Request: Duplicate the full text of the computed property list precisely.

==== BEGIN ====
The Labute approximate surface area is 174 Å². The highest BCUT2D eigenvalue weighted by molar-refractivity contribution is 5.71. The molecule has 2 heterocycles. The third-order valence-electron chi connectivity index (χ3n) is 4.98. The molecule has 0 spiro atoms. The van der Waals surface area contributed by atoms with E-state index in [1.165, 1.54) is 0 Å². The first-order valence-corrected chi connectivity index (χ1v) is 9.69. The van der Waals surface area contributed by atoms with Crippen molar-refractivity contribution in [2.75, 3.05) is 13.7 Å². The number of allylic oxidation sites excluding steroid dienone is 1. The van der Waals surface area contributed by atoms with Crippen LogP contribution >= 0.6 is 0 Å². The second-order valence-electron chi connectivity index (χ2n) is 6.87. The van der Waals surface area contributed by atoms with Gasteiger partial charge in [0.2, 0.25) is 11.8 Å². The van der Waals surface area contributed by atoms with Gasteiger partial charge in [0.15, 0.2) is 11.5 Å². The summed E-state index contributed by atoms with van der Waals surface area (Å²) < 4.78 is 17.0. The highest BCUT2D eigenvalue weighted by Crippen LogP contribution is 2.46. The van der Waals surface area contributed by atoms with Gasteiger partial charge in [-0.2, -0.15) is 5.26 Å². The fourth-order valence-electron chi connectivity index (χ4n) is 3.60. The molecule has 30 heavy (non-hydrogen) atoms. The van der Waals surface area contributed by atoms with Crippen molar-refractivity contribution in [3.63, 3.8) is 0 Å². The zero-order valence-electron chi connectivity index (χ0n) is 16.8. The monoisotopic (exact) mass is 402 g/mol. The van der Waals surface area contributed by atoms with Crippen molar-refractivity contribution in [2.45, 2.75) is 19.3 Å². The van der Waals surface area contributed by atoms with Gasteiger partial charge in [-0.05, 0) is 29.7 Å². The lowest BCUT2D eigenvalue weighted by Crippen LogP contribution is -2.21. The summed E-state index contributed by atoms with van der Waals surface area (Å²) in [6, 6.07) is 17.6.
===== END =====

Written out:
The Labute approximate surface area is 174 Å². The highest BCUT2D eigenvalue weighted by molar-refractivity contribution is 5.71. The molecule has 2 heterocycles. The third-order valence-electron chi connectivity index (χ3n) is 4.98. The molecule has 0 spiro atoms. The van der Waals surface area contributed by atoms with E-state index in [1.165, 1.54) is 0 Å². The first-order valence-corrected chi connectivity index (χ1v) is 9.69. The van der Waals surface area contributed by atoms with Crippen molar-refractivity contribution in [2.75, 3.05) is 13.7 Å². The number of allylic oxidation sites excluding steroid dienone is 1. The van der Waals surface area contributed by atoms with Crippen LogP contribution >= 0.6 is 0 Å². The second-order valence-electron chi connectivity index (χ2n) is 6.87. The van der Waals surface area contributed by atoms with Gasteiger partial charge in [0.2, 0.25) is 11.8 Å². The van der Waals surface area contributed by atoms with Gasteiger partial charge in [0.15, 0.2) is 11.5 Å². The summed E-state index contributed by atoms with van der Waals surface area (Å²) < 4.78 is 17.0. The highest BCUT2D eigenvalue weighted by Crippen LogP contribution is 2.46. The van der Waals surface area contributed by atoms with Gasteiger partial charge in [-0.2, -0.15) is 5.26 Å². The fourth-order valence-electron chi connectivity index (χ4n) is 3.60. The molecule has 30 heavy (non-hydrogen) atoms. The van der Waals surface area contributed by atoms with Crippen molar-refractivity contribution in [3.63, 3.8) is 0 Å². The zero-order valence-electron chi connectivity index (χ0n) is 16.8. The monoisotopic (exact) mass is 402 g/mol. The van der Waals surface area contributed by atoms with Crippen molar-refractivity contribution in [2.45, 2.75) is 19.3 Å². The van der Waals surface area contributed by atoms with Gasteiger partial charge in [-0.05, 0) is 29.7 Å². The lowest BCUT2D eigenvalue weighted by Crippen LogP contribution is -2.21. The summed E-state index contributed by atoms with van der Waals surface area (Å²) in [6, 6.07) is 17.6.